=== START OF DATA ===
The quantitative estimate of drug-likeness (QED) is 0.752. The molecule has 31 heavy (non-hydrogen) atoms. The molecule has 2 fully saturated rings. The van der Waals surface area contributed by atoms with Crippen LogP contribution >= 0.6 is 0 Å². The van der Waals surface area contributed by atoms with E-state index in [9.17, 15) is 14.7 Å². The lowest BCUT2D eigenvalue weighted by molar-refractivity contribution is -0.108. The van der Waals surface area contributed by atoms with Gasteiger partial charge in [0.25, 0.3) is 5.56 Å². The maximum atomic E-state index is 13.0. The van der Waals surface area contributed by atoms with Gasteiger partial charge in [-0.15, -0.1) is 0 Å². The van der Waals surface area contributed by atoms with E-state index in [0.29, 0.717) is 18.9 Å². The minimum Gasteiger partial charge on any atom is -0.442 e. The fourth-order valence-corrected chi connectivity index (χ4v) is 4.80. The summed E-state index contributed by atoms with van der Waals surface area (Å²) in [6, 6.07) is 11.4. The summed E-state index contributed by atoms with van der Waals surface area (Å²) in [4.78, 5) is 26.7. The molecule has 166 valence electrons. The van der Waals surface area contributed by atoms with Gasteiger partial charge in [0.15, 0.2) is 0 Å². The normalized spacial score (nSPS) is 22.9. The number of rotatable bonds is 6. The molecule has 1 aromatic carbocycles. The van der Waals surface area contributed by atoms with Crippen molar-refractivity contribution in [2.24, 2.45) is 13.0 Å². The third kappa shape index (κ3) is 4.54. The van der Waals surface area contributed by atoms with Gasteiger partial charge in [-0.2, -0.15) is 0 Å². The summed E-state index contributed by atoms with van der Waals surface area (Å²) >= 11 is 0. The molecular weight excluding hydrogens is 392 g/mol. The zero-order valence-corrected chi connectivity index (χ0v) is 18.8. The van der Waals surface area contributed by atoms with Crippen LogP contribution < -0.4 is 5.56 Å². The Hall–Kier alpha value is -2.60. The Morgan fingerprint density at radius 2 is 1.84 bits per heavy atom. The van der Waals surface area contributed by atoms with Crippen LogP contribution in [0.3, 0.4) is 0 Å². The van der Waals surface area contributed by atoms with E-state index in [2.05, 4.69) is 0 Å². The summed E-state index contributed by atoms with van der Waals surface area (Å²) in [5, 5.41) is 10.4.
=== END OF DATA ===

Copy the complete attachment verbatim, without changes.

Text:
The quantitative estimate of drug-likeness (QED) is 0.752. The molecule has 31 heavy (non-hydrogen) atoms. The molecule has 2 fully saturated rings. The van der Waals surface area contributed by atoms with Crippen LogP contribution >= 0.6 is 0 Å². The van der Waals surface area contributed by atoms with E-state index in [9.17, 15) is 14.7 Å². The lowest BCUT2D eigenvalue weighted by molar-refractivity contribution is -0.108. The van der Waals surface area contributed by atoms with Gasteiger partial charge in [0.25, 0.3) is 5.56 Å². The maximum atomic E-state index is 13.0. The van der Waals surface area contributed by atoms with Gasteiger partial charge in [-0.15, -0.1) is 0 Å². The van der Waals surface area contributed by atoms with E-state index in [0.29, 0.717) is 18.9 Å². The minimum Gasteiger partial charge on any atom is -0.442 e. The fourth-order valence-corrected chi connectivity index (χ4v) is 4.80. The summed E-state index contributed by atoms with van der Waals surface area (Å²) in [6, 6.07) is 11.4. The summed E-state index contributed by atoms with van der Waals surface area (Å²) in [4.78, 5) is 26.7. The molecule has 166 valence electrons. The van der Waals surface area contributed by atoms with Gasteiger partial charge in [0.15, 0.2) is 0 Å². The normalized spacial score (nSPS) is 22.9. The number of rotatable bonds is 6. The molecule has 1 aromatic carbocycles. The van der Waals surface area contributed by atoms with Crippen molar-refractivity contribution in [2.24, 2.45) is 13.0 Å². The third kappa shape index (κ3) is 4.54. The van der Waals surface area contributed by atoms with Gasteiger partial charge in [-0.2, -0.15) is 0 Å². The summed E-state index contributed by atoms with van der Waals surface area (Å²) >= 11 is 0. The molecular weight excluding hydrogens is 392 g/mol. The zero-order valence-corrected chi connectivity index (χ0v) is 18.8. The van der Waals surface area contributed by atoms with Crippen LogP contribution < -0.4 is 5.56 Å². The Hall–Kier alpha value is -2.60. The Morgan fingerprint density at radius 2 is 1.84 bits per heavy atom. The van der Waals surface area contributed by atoms with Crippen LogP contribution in [0.3, 0.4) is 0 Å². The van der Waals surface area contributed by atoms with E-state index in [2.05, 4.69) is 0 Å². The summed E-state index contributed by atoms with van der Waals surface area (Å²) in [5, 5.41) is 10.4.